Posted by JD on April 24, 2009
Well, this series was certainly disappointing. Not only did Albert Pujols proudly display his MVP credentials, the Mets failed to take advantage of a Pittsburgh sweep of the division-leading Marlins. Now they return home to face a Washington Nationals squad that has to be gaining confidence after winning their first two games of the season.
This certainly wasn’t the start that the team was hoping for, and fans and pundits have been searching for an answer. The starting pitching, hitting with runners in scoring position, David Wright’s curious quasi-slump, and others have all been nominated as the leading cause. The truth is that all of these factors have contributed to the slow start, which leads me to believe that the slow start might also be related to something “intangible”.
I’m very much a member of the school that says that production trumps everything. “Chemistry” and “grit” are overrated (see: Eckstein, David). Give me one clubhouse cancer that OPS’ .900 or more and I’ll let you have as many Ecksteins as you want. But even I have to relent when considering the 2009 Mets.
The talent on the team is indisputable. Centerfield, third base, and shortstop are all manned by all-stars. There’s a legitimate Cy Young candidate leading the rotation and the single-season save leader backstopping the bullpen. The talent is definitely there.
So what’s lacking? “Fire”? “Desire”? “Desperation”? “Swagger”? “Grit”? Go ahead, pick whatever adjective you prefer. I can’t argue with it. Mine would be “Confidence”. My inexpert eyes see a team that desperately needs to get a fluke win, followed quickly by a blowout. My initial hope was to see them win two in St. Louis and come home to blow-out the Nats. The Cards foiled part one of that plan and the Nationals may very well foil part two. Joker’s wild after Santana’s start tomorrow night, but I’d love to see them score a bunch of runs for Big Pelf on Saturday. Anything to get the ball rolling.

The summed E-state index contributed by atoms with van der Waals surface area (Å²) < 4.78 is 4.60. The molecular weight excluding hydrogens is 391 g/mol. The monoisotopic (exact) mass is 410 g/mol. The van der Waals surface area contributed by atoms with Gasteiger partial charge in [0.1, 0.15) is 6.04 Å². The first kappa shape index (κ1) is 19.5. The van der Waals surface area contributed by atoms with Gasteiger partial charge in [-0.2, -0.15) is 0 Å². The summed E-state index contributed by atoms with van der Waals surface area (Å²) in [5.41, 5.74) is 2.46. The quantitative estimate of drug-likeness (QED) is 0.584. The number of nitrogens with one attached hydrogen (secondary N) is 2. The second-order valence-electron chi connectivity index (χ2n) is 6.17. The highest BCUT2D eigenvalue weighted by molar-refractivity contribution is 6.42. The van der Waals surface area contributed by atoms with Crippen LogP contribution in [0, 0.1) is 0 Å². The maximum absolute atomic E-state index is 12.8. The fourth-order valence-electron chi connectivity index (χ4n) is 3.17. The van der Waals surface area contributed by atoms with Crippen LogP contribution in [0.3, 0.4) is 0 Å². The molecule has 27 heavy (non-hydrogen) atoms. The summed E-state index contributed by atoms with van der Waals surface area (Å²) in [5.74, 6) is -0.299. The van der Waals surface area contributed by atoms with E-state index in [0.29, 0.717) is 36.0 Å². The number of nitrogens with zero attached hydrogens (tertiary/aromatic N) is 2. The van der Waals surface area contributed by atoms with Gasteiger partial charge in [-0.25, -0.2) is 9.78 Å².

The moral of the story is that I think that the team can right it’s troubles just by winning a few games in a row and building up the “Confidence” that it’s missing. That’s easier said than done, but in my opinion that’s what it will take. Let’s hope they can take advantage of the Nationals’ visit to Citi Field.
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Posted by JD on April 22, 2009
Not much to dwell on here. Good Ollie and Bad Ollie played tug of war, with Bad Ollie eventually triumphing when a misplay by Daniel Murphy got to Good Ollie. The final line: 4 and 2/3 innings pitched, 6 hits, 4 runs (all earned), 5 walks, 4 K’s, .533 strike %. On the plus side, he did bat 1.000, with a walk and a clutch (gasp!) 2-out hit that started a rally.
Not much to write about here. Ollie had his moments but ultimately failed to get the job done. Yes, he was victimized by a questionable call at first and some shaky fielding, but he’s got to get out of that fifth inning.
Nobody said that driving the Ollie bandwagon would be easy, but this eternal optimist remains undaunted…for now.
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Posted by JD on April 22, 2009
I was thinking about this subject when I was putting together my mini-preview this morning. I couldn’t fit it in there but its been bugging me, so I’m going to depart from my usual Mets content to tell you this: I dislike Tony LaRussa.
Mind you, I don’t hate the man. I try to separte that emotion from baseball (it is a game, after all). And I acknowledge that he’s well above the average manager. Two world championships certainly attest to that.
Despite this, I can only begrudgingly give him his due credit. The man’s ego is transparent: he makes no attempt to hide the fact that he thinks he’s better than every other manager. Every baseball fan knows he gets the credit (or the blame, depending on your viewpoint) for perfecting the specialization of bullpen. But what often gets lost is that he had Rick Honeycutt to get the lefties and Dennis Eckersley to close it out. Without those two superior athletes, LaRussa’s specialization doesn’t work anywhere near as well as it did.